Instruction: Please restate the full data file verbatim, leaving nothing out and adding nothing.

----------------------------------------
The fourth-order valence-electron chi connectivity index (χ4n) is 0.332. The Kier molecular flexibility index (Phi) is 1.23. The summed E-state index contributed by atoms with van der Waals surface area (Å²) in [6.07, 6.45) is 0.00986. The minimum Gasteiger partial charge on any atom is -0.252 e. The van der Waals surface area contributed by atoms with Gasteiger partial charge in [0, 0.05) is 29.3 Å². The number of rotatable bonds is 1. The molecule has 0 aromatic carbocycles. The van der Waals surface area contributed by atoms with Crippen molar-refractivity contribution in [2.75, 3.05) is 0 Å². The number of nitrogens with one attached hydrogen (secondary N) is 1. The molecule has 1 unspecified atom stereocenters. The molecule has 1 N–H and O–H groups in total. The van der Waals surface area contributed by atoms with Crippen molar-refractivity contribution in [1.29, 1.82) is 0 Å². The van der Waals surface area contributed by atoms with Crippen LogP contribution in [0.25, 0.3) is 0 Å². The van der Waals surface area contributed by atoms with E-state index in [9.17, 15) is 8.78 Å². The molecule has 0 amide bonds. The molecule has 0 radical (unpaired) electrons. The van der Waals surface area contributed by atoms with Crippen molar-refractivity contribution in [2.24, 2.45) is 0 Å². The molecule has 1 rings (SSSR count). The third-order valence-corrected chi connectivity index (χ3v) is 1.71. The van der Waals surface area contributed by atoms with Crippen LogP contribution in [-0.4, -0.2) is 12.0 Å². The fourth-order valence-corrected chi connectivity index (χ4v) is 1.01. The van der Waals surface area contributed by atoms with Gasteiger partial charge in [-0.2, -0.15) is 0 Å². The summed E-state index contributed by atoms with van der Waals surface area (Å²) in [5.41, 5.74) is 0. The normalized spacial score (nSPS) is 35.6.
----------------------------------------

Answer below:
The fourth-order valence-electron chi connectivity index (χ4n) is 0.332. The Kier molecular flexibility index (Phi) is 1.23. The summed E-state index contributed by atoms with van der Waals surface area (Å²) in [6.07, 6.45) is 0.00986. The minimum Gasteiger partial charge on any atom is -0.252 e. The van der Waals surface area contributed by atoms with Gasteiger partial charge in [0, 0.05) is 29.3 Å². The number of rotatable bonds is 1. The molecule has 0 aromatic carbocycles. The van der Waals surface area contributed by atoms with Crippen molar-refractivity contribution in [2.75, 3.05) is 0 Å². The number of nitrogens with one attached hydrogen (secondary N) is 1. The molecule has 1 unspecified atom stereocenters. The molecule has 1 N–H and O–H groups in total. The van der Waals surface area contributed by atoms with Crippen molar-refractivity contribution in [1.29, 1.82) is 0 Å². The van der Waals surface area contributed by atoms with Crippen LogP contribution in [0.25, 0.3) is 0 Å². The van der Waals surface area contributed by atoms with E-state index in [9.17, 15) is 8.78 Å². The molecule has 0 amide bonds. The molecule has 0 radical (unpaired) electrons. The van der Waals surface area contributed by atoms with Crippen molar-refractivity contribution in [2.24, 2.45) is 0 Å². The molecule has 1 rings (SSSR count). The third-order valence-corrected chi connectivity index (χ3v) is 1.71. The van der Waals surface area contributed by atoms with Crippen LogP contribution in [-0.4, -0.2) is 12.0 Å². The fourth-order valence-corrected chi connectivity index (χ4v) is 1.01. The van der Waals surface area contributed by atoms with Gasteiger partial charge in [-0.2, -0.15) is 0 Å². The summed E-state index contributed by atoms with van der Waals surface area (Å²) in [5.41, 5.74) is 0. The normalized spacial score (nSPS) is 35.6.